A Cincinnati native, Ian Becker moved to California in 2001. He worked as a sports writer for the Napa Valley Register before transitioning into the wine trade. Having joined the Arlequin Wine Merchant team in 2005, Becker now directs the wine programs at Absinthe and Arlequin Wine Merchant. He’s also a co-founder of San Francisco Natural Wine Week.
How does being right near the ballet and opera and symphony affect your wine program?
We’re so busy with performance crowds that by-the-glass wines dominate what we do. So we’ve learned to look for wines that have broad appeal and that we can stand behind. We’ll have tables ordering seven glasses of the same wine rather than buying a bottle and we’re fine with that. Many pre-show people don’t want to have a long conversation with their servers.
We also do a lot of half bottles. We have people who want to have a great wine experience in a shorter amount of time. We sell a lot of premier cru Burgundy in half bottles; whatever we can get our hands on. We often see people in the wine industry on their way to the ballet and symphony.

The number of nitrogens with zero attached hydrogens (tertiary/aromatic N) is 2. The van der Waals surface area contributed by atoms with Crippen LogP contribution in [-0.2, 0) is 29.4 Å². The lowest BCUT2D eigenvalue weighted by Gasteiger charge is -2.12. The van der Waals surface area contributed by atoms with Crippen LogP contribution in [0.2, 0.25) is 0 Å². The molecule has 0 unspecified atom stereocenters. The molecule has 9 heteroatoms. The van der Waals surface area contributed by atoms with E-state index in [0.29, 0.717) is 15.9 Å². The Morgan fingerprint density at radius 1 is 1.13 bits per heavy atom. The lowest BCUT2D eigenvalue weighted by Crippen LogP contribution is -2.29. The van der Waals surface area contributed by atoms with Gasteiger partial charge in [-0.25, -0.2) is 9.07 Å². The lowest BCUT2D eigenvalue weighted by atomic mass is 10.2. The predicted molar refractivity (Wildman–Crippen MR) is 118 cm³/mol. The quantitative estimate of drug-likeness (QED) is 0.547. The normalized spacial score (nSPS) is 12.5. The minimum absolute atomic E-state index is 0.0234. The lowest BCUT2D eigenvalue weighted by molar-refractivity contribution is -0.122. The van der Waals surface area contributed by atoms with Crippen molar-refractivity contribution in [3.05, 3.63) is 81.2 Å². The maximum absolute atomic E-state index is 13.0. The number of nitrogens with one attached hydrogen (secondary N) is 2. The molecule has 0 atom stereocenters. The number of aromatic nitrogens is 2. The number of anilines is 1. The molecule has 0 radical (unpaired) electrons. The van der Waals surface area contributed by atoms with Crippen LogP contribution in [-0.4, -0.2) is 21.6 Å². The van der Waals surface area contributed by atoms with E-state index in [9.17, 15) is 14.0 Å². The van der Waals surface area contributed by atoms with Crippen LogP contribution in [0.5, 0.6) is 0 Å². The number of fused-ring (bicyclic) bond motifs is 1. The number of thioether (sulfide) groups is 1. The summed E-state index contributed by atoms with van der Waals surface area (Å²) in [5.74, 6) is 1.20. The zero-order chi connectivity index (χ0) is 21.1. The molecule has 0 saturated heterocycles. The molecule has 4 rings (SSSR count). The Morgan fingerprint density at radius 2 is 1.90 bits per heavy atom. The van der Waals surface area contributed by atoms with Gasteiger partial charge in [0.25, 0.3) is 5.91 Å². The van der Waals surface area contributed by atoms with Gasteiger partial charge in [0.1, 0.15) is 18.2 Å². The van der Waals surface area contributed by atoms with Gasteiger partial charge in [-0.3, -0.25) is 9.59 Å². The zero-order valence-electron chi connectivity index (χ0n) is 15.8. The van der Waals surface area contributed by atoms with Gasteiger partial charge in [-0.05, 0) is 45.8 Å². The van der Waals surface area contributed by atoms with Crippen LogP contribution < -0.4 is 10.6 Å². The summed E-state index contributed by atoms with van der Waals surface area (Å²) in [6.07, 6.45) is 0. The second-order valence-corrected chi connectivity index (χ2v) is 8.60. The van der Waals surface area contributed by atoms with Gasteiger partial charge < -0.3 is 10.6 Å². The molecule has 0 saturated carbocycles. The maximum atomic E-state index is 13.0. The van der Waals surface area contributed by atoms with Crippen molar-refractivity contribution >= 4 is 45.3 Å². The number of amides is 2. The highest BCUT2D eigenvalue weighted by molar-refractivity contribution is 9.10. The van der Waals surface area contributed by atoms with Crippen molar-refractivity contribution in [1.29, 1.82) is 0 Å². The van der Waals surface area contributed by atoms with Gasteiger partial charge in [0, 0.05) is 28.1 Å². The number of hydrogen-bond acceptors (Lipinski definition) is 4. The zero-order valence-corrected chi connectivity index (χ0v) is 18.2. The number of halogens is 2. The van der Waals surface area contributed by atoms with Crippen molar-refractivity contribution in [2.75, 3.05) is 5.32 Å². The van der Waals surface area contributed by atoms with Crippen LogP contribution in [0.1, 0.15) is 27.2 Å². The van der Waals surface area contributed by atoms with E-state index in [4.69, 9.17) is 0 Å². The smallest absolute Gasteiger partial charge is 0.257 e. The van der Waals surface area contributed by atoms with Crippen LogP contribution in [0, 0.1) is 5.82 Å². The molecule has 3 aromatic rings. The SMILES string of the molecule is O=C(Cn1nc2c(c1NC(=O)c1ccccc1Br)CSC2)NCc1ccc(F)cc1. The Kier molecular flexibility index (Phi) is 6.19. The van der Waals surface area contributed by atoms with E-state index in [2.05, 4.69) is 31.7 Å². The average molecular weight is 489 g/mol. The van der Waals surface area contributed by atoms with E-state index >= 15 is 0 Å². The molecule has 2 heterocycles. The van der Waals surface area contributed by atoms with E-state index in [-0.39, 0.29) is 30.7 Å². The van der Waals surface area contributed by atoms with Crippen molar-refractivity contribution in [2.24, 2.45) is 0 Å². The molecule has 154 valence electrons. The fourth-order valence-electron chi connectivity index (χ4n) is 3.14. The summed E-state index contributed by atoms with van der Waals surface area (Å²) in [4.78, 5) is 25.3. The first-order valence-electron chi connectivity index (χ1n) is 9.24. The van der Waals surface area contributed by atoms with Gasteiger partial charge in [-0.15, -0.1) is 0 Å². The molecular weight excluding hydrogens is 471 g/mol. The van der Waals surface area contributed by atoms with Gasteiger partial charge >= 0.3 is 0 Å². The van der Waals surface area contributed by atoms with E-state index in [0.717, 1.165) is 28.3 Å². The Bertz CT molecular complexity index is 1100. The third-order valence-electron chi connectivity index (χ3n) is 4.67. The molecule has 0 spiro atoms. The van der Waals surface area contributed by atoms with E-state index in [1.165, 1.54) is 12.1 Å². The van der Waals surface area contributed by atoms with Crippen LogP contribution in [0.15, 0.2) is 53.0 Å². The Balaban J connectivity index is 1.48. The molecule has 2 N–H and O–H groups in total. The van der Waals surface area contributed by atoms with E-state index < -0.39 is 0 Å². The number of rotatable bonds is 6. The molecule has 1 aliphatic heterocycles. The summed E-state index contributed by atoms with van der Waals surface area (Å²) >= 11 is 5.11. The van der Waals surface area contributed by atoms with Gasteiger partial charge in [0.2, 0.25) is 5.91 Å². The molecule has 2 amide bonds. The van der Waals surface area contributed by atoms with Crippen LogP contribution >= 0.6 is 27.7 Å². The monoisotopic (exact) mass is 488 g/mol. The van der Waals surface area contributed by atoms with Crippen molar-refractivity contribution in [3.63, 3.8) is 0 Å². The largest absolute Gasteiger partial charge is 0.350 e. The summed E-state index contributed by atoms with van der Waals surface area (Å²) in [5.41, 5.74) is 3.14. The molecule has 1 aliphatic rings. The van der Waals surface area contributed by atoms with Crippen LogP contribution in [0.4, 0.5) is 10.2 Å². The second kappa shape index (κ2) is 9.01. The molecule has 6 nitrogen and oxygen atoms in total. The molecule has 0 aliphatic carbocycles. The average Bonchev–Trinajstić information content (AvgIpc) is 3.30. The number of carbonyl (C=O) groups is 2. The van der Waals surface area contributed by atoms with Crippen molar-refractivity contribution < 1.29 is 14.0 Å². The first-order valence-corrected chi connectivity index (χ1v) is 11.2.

Sometimes at Absinthe, in the first turn, there’s not much to do—it’s just getting wine into a glass. And then after the show, that’s usually when the somm gets killed—all of a sudden everybody is ordering bottles of wine.
You note that wine sales were up significantly this year, yet most of your top-selling wines clocked in at under $50/bottle. Did the increase have to do with more bottles on tables, or the occasional “trophy bottle?”
I think it was actually both. We did see people spending more money. And across the board, it’s never been busier. We’re not seeing any lag in any one division of our company. Everything’s improved—the café, the wine store. People are buying more expensive wines and more quantity. It’s not like there’s a particular trend—we’re just selling more of everything.
Can you think of a wine that particularly excited you in the past few months?
One wine that I’ve really liked for the past year is a Prosecco from Casa Costa Piane. It’s a frizzante naturalmente, it’s bottle with lees at 11 percent alcohol and I found it to be incredibly quaffable. Minerality and salinity are the biggest descriptors. It’s probably the wine I drank the most of in the past year. It’s definitely the old-school pet-nat style of Prosecco.
What do you think are the most undervalued wines right now?
Prosecco would be one, because people have a different idea in mind when you talk about it—there’s so much bulk production that goes on there.
Obviously the Loire is one that will remain that way, and Beaujolais as well. Ribera Sacra is a place that continues to make aromatic, light-bodied reds that people are just not familiar with. They don’t know what mencía is. But the wines are a great value. If anything, they remind me of Loire reds, cabernet franc, but people just have no idea what to expect.
Longtime senior editor at Wine & Spirits magazine, Luke now works for the Stanford Technology Ventures Program.